Jacquemus composes a colourful ballad to the lagoon
Jacquemus opened Paris Fashion Week on Monday evening with a collection that maintained a delicate balance between a precise modernist sensibility and the bold and colourful style that has come to characterise the house. For the presentation of his collection for Fall/Winter 2019-20, the designer from Southern France took his audience on a trip to the Venetian Lagoon with its intense light and warm colour palette.
Not a gondola in sight though, the decor instead consisting of a pretty little town square with a grocer's, a bakery and a florist's. There was even white laundry hanging in the windows and a fashion boutique which, of course, was named Jacquemus. In shades of ochre, green, sienna and Prussian blue, the little multicoloured fishermen's houses recreated a fantastical version the island of Burano. However, on closer inspection, beneath this picturesque façade there were a number of unexpected touches, like the alley named in honour of Swiss-French architect Le Corbusier or the porthole windows reminiscent of modernist architecture.
"This collection is entitled La Collectionneuse (the collector) because it takes its inspiration from all kinds of artistic references, from the modernist chairs of Pierre Jeanneret to the architecture of Gae Aulenti, via the pop Memphis motifs of Nathalie Du Pasquier. At the same time, I'm still obsessed with colour, as demonstrated by all the ceramics that I collect," explained Simon Porte Jacquemus backstage.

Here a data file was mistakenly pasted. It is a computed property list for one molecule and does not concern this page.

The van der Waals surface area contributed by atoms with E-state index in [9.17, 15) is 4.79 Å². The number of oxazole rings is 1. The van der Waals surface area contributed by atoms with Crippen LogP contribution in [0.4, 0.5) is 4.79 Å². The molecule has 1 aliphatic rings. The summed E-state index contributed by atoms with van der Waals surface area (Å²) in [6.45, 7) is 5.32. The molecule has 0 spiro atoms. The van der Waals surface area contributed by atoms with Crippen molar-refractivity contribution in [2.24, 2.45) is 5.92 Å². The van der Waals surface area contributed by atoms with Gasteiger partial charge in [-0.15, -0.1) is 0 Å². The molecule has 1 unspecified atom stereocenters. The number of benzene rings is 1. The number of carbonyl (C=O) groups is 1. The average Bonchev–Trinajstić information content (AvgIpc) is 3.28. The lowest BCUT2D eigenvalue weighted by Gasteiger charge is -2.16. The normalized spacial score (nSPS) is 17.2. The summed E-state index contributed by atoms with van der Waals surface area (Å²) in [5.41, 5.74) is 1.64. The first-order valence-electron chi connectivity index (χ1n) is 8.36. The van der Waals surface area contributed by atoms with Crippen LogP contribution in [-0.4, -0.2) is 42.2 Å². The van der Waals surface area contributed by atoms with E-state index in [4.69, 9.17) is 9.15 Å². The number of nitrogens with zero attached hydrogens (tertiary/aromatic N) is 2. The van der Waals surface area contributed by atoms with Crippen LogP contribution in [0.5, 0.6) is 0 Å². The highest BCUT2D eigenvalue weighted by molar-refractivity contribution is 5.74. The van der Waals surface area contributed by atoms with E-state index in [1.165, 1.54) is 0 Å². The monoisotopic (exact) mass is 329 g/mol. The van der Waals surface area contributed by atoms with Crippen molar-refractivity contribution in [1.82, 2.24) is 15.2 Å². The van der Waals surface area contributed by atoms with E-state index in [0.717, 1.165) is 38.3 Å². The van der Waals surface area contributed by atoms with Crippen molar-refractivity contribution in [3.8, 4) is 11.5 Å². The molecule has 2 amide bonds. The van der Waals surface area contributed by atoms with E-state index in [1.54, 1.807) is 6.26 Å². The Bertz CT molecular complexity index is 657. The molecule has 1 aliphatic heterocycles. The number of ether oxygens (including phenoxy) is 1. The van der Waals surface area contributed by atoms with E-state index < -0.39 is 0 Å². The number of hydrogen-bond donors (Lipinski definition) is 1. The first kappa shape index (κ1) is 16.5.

It was a collection which swung between a blueprint-like geometric rigour presented in neutral tones and a very Mediterranean wardrobe, which almost looked like a summer collection with its explosion of colours, seen in head-to-toe looks in shocking pink, intense green or electric blue, flashy touches like a culotte dress in orange leather, and a jacket and coat in golden yellow, not to mention the little open-backed tops.
Silhouettes were flowing and comfortable with buttonless wraparound coats, boiled wool trousers and loose low-cut jumpers with wide folded edges that hung around models' shoulders like trompe-l'œil scarfs. Square pouches in vividly coloured nylon or leather transformed into cushion-like bags when they were carried in the models' arms or became curious life aids when they were attached to the side of a pair of trousers.
Loose shirts and trousers were worn tone on tone – simple white, lapis lazuli or military beige elevated by a detachable fluorescent orange pocket – while backless silk dresses in red or blue glided across the models' bodies as they walked.
The designer incorporated a number of trompe-l’œil details, folding back a corner of fabric on a skirt or at the waist of a trench to make it look as though it were opening to reveal a different piece of clothing. A sense of fun was never too far from the surface, especially in the accessories, as seen in a series of micro bags that models held daintily between their fingertips or tucked into their belts like a cartridge holder.
The girls also wore long leather leggings like gaiters over Pataugas-style shoes of the same colour, recalling the boots of the lagoon's fishermen, as well as earrings decorated with handkerchiefs, which put one in mind of the laundry drying in the sun – or postcards.
As for the wedding dress, it was a white pant suit peppered with little rings through which the long stems of daisies and white tulips were threaded.
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